As an undertaker in Iraq’s Shiite holy city of Kerbala, Faris al-Kaa’bi has had an unusually busy summer.
His niche is burying the bodies of the unclaimed and the unidentified from all over Iraq, which in the last few months has meant hundreds of victims of the fight against Sunni Islamist militants.
“The tough situation we face in this job is that most of the bodies we receive are decayed and torn apart,” he said, walking past row upon row of neat graves in ‘his’ section of the cemetery, their white conical gypsum headstones left blank.
It is almost impossible to determine who the victims are, but Kaa’bi says they come from Falluja, Ramadi, Samarra and Tikrit – scenes of the fiercest battles between Islamic State of Iraq and Syria (ISIS) fighters and a mostly Shiite Iraqi army so weak and demoralized that it has had to seek the help of volunteer militias.
In the latest swing of Iraq’s sectarian pendulum, resentment is again growing among the Shiite majority – repressed under the Sunni dictator Saddam Hussein, aggressively dominant under elected premier Nouri al-Maliki, and now ruled by a government seemingly unable to stop the advance of ISIS.
The fundamentalist Sunni militant group, an offshoot of the Al-Qaeda wing responsible for much of Iraq’s last bout of sectarian slaughter in 2006-07, swept across the north in June, seizing Iraq’s second city, Mosul, and now controls a third of the country.
“Since the fall of Mosul, we have received around 8,000 bodies, including anonymous bodies of people killed by bombs and sectarian killings and around 3,000 soldiers,” Kaa’bi said.
With the tide of deaths registered in Kerbala and elsewhere showing no sign of abating, some Shiites are starting to complain out loud that the government and army command are incompetent at best, culpable at worst, and covering up the true of extent of battlefield losses.
While followers were quick to respond to a call by Iraq’s senior Shiite cleric, Grand Ayatollah Ali Sistani, to take up arms against the insurgents, many now want someone to take the blame for the thousands of deaths.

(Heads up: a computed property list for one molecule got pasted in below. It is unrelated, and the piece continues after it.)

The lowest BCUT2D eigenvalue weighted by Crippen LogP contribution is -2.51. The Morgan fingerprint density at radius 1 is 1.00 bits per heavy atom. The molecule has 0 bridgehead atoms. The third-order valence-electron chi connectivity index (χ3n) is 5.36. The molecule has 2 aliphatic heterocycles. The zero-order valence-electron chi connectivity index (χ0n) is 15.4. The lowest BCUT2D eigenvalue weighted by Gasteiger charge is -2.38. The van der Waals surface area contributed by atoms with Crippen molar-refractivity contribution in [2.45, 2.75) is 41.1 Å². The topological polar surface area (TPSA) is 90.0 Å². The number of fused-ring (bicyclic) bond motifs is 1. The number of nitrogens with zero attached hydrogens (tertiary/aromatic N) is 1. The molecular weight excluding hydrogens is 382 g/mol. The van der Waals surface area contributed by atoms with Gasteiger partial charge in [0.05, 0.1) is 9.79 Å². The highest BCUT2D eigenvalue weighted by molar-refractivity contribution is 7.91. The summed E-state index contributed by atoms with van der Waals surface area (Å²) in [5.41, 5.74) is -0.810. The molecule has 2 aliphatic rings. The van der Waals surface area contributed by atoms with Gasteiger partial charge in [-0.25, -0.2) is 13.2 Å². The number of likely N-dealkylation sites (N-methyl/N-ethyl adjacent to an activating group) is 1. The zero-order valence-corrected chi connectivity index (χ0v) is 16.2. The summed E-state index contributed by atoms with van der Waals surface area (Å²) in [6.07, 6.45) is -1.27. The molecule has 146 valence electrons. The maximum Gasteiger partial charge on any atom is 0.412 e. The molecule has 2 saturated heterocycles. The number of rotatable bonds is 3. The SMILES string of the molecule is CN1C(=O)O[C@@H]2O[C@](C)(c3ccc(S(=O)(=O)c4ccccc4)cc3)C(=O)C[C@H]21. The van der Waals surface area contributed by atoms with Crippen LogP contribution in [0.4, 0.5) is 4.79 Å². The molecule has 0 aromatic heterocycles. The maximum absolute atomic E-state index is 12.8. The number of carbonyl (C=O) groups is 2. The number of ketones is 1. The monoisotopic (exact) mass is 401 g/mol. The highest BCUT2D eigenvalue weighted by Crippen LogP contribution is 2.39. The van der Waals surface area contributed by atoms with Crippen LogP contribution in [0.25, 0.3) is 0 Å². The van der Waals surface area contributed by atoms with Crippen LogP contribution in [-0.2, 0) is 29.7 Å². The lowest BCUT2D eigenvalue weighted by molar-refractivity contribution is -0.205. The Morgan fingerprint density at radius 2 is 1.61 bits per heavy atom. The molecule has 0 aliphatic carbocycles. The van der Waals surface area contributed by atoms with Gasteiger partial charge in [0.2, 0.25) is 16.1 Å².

“The government has to bring those who let us down to justice. If they don’t try them, we will bring them to justice. We will topple the state,” said Nidal Abd-Mohammad, who lost his son Haider at the former U.S. base Camp Speicher in June, where about 1,500 soldiers and security officers were captured and killed by ISIS according to a U.N. report.
Last month, the militants killed or captured 400 to 600 soldiers when they overran the Saqlawiya base, just an hour from Baghdad, according to a senior security official.
The government itself has not released definitive figures and has consistently put the death tolls lower than first-hand accounts. Many families, presuming that their menfolk are dead rather than merely “missing,” are angry that the government has not been able at least to return the bodies to them.
Fadel Abbas said his 27-year-old son, a reservist in a unit assigned to protect oil pipelines, had been at Camp Speicher. With no word from him since a final text message, the fruitless quest to find him took Abbas to Baghdad’s Muthanna airport, where all the wounded and dead are brought in.
“We stayed there for five days, a week. We’d stay all day until they’d say no plane is arriving. The bodies that were there, time had passed on them, it was hot, June – they were bloated, they were black.”
“If I had just let him stay next to me, unemployed, that would have been better,” he sobbed. “Now a home is broken.”
Others go to the Baghdad morgue to trawl through a file of photos of the dead.